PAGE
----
Britta Marakatt-Labba, Giron/Kiruna/Kieruna (detail, right section), 1989, triptych, collage and embroidery, 55 1⁄8 × 59".

Britta Marakatt-Labba

Lunds konsthall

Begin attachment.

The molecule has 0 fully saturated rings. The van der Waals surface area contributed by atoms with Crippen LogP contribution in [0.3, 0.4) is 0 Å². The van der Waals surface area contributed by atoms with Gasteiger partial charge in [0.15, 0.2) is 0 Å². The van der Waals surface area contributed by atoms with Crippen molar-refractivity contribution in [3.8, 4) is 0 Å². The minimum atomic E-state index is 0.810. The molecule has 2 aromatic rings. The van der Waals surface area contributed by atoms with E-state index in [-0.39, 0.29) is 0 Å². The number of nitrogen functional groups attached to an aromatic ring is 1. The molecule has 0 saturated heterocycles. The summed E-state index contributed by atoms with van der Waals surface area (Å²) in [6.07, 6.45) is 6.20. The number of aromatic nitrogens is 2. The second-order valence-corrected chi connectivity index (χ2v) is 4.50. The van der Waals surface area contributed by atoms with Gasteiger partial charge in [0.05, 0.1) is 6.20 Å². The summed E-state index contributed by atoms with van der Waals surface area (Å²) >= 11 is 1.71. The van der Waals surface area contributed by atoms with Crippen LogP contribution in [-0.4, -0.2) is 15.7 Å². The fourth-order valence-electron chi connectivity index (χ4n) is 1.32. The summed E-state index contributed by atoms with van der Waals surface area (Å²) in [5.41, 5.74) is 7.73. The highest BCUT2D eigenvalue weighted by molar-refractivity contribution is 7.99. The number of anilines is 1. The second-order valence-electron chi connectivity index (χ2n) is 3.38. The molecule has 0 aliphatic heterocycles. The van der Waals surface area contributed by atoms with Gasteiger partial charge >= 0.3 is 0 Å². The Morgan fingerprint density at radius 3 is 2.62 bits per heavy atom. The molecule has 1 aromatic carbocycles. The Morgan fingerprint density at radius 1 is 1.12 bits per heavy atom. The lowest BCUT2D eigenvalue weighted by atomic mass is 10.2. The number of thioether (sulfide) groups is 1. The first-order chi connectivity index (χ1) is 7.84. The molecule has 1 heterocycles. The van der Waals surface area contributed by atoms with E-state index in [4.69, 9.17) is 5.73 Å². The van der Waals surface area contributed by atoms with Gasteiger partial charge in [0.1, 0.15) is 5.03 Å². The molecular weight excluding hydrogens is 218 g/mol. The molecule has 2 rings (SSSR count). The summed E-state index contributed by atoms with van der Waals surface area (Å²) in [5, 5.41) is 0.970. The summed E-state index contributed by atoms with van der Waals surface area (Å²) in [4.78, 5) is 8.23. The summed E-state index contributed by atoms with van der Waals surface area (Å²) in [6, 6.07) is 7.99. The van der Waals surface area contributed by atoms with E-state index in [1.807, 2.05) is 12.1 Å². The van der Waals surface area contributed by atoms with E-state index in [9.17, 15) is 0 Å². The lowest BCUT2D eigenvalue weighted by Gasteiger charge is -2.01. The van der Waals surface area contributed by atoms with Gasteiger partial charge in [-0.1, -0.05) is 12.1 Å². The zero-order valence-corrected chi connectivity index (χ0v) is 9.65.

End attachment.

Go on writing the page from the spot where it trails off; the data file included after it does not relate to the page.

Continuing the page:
In 2017, the inclusion of Britta Marakatt-Labba’s vast embroidery Historjá (History), 2003–2007—a sweeping account of the Sámi people—in Documenta 14 risked framing the artist’s work merely as a manifestation of the current desire to decolonize the art world. But to so easily dismiss the light-handed narrative of resistance and oppression stitched into this work, which delves deep into the past, would be a mistake. Contained within the tapestry is the chronicle of the Sámi people, from the sixteenth- and seventeenth-century campaigns for their Christianization and the imposition of national borders on their territory, to the eugenics experiments carried out by Sweden’s State Institute for Racial Biology in the 1920s as a “scientific” means of legitimizing the colonial expansion, effected through the continuing encroachment of the forestry, hydropower, and mining industries to the north.

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